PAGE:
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Star clusters as cosmic laboratories for Astrophysics, Dynamics and Fundamental Physics

Final Report Summary - COSMIC-LAB (Star clusters as cosmic laboratories for Astrophysics, Dynamics and Fundamental Physics)

Galactic Globular Clusters (GCs) are the most populous and dense stellar aggregates in the Milky Way. They are dynamically active systems, where phenomena like stellar collisions, mass exchanges within binary systems, in/outward migration of different classes of stars are very affective. In turn, such a vigorous dynamical activity can substantially modify the (otherwise normal) evolution of stars, thus creating a variety of exotic objects (like Blue Stragglers stars, millisecond pulsars, etc.) that cannot be interpreted in the context of the passive evolution of single stars.
Cosmic-Lab was a five-year project with the precise aim of finally clarifying the complex interplay between dynamics and stellar evolution, by using Galactic GCs as cosmic laboratories, and three classes of exotica (Blue Straggler Stars, Millisecond pulsars and intermediate-mass black holes) as probe particles. The wide variety of results obtained within the project provided both new knowledge about the internal evolution of Galactic GCs, and new methodologies to properly investigate these systems and their stellar populations. A schematic summary of the major results obtained in the three research areas is the following.
Two innovative tools have been defined in the context of the Blue Straggler Star research: (1) a “clock” to measure the dynamical age of GCs, i.e. level of dynamical evolution suffered by a stellar system since its formation, and (2) a “scale” to measure the mass of stars, allowing to pinpoint anomalously heavy objects in a multitude of otherwise indistinguishable low-mass sisters. These empirical tools promise quantum jumps in the description of GC internal dynamics and in the understanding of the evolutionary processes of Blue Straggler Stars.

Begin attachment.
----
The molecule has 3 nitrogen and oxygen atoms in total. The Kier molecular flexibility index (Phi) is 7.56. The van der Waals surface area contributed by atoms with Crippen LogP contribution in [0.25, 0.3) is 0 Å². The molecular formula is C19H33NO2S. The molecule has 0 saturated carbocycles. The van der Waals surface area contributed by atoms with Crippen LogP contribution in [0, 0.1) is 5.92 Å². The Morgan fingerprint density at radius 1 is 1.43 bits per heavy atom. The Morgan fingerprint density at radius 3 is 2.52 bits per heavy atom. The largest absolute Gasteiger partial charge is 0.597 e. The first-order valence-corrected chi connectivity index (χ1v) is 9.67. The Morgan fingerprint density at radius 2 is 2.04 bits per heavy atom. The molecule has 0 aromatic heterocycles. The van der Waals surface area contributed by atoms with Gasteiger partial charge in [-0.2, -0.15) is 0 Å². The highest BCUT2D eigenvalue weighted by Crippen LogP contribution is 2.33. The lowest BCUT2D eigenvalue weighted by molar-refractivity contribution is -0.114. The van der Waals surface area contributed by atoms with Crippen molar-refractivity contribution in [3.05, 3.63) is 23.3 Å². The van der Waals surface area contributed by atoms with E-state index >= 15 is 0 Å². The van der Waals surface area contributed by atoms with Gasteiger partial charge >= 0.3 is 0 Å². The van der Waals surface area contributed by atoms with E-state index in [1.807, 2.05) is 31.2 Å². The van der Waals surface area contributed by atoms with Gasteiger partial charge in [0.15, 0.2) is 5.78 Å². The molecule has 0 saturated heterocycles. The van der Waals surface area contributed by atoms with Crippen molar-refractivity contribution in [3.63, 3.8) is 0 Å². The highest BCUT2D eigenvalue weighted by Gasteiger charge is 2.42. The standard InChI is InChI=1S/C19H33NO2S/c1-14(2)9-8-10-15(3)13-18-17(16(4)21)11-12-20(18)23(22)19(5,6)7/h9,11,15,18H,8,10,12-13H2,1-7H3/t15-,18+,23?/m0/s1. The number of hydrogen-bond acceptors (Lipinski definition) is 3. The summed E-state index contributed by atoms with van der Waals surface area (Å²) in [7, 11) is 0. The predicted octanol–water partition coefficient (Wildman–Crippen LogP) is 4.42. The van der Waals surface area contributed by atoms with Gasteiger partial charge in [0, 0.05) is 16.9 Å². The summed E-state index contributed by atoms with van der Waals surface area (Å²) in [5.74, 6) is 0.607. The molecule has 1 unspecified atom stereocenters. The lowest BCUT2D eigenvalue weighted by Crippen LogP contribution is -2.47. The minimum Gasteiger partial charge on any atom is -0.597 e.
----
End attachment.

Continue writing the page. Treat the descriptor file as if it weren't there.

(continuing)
The identifications of 8 new optical companions to Millisecond pulsars (MSPs) in GCs obtained within Cosmic-Lab doubled the number of previously known objects and it is now helping to delineate a coherent evolutionary paths of these exotica. Particularly intriguing are the case of
IGR J1824−24525 in the GC M28, which is the first empirical confirmation of the predicted transition between the accretion-powered and the rotation-powered stages of MSP evolution, and the case of the neutron star burster EXO 1745-248 in Terzan 5, which is a system catch during the pre-natal stage of a MSP, an evolutionary phase during which heavy mass accretion on the compact object occurs, thus producing X-ray outbursts and the re-acceleration of the neutron star.
An innovative methodology (based on high spatial resolution spectroscopy with adaptive optics-assisted instruments) has been proposed to determine the velocity dispersion profile in the innermost regions of even the densest GCs. This has been proven to be the safest approach to the search for the possible signature of intermediate-mass black holes in Galactic GCs and it is now adopted in dedicated observing campaigns at the ESO-VLT.
A total of 64 papers has been published in high-impact factor, peer reviewed, international journals, at the impressive rate of more than one paper per month. The results have been also presented in 70 invited/contributed talks at international conferences and/or at the major science institutes worldwide. Both the papers and the presentations can be freely downloaded from the project website: where the entire activity (in terms of scientific results, products and tools, amount of awarded telescope time, press releases, freely downloadable images and videos) is reported. The project also consisted in an invaluable breeding ground for the formation of young scientists with a broad view in Astrophysics.